has turned into a leaky boat
He’s running the country on Twitter
our embarrassment is replete
We’re kept on the edge of our seats
for his daily trick or tweet

He engages in rattling sabers
with North Korea’s Kim Jong Un
Their “can you top this” exchanges
have become a worrisome tune
Just when we think he’s topped himself
in providing political hell
be darned if he doesn’t undertake
a battle with the NFL

We watch “fake news” in amazement
as they present what reason defies
And he continues to stomp and swagger
and believe in his own lies
We’re left to attempt to sort it out
and wade through all the debris
and wish we had politicians
dedicated to representing you and me.

He’s promised to build a wall
and says it’ll be high and wide
If our fervent prayers are answered
He’ll be caught on the other side.

Friday, October 27, 2017


For Meeting the Bar Victoria has
challenged us to write a blackout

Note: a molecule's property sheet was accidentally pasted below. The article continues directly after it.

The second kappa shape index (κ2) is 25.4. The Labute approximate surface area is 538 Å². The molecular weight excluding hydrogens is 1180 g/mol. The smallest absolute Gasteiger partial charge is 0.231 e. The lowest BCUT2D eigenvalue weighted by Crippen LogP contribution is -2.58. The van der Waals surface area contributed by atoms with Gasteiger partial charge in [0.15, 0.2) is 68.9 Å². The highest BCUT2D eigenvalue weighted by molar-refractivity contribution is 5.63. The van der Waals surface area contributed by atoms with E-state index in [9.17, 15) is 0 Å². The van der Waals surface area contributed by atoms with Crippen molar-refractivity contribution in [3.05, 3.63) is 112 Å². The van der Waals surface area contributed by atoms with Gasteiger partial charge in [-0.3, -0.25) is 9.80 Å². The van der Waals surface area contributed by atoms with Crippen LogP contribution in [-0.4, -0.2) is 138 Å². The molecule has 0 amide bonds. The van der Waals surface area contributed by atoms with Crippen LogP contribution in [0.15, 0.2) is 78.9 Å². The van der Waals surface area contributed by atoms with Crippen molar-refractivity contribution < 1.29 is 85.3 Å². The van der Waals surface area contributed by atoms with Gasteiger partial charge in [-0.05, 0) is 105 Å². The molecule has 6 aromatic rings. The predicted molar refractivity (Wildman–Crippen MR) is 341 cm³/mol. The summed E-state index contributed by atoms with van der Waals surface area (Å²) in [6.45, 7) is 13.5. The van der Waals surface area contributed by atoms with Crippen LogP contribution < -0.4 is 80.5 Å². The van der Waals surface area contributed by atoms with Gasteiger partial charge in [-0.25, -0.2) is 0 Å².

poem.   I enjoyed my first so much
I decided to write another just for
fun.  This one is from Lewis Carroll’s
“Jabberwocky”, a bit of delightful nonsense.
Submitted to dVerse
October 27, 2017

Beware the Jubjub bird and
frumious bandersnatch,
long time foe he sought.
Eyes of flame came whiffling
and burbled One two!  One two!
And snicker-snack he left it dead
“Oh frabjous day“, he chortled
“‘Twas brillig!”


Thursday, October 26, 2017


Victoria challenges us to write an erasure
poem or blackout poem,  by choosing words
from existing text and reconstructing them. 
My words are taken from Robert James Waller’s
essay “Slow Waltz for Georgia Ann”, which
appeared in his book "Old Songs in a New Cafe".
Submitted to dVerse Meeting the Bar
October 26, 2017

Looking past the somber faces of paramedics
I saw your tears.  I have trusted the years
But it was the loss of you I feared
I am haunted by the feeling
We might not meet again
We have come here by different ways
Once the dust of your carriage
Was of more value than my life
Now you’ve taught me caring and softness
My task was to teach you about dreams
In another time you might recognize me
And for a strange and flickering moment
Remember ….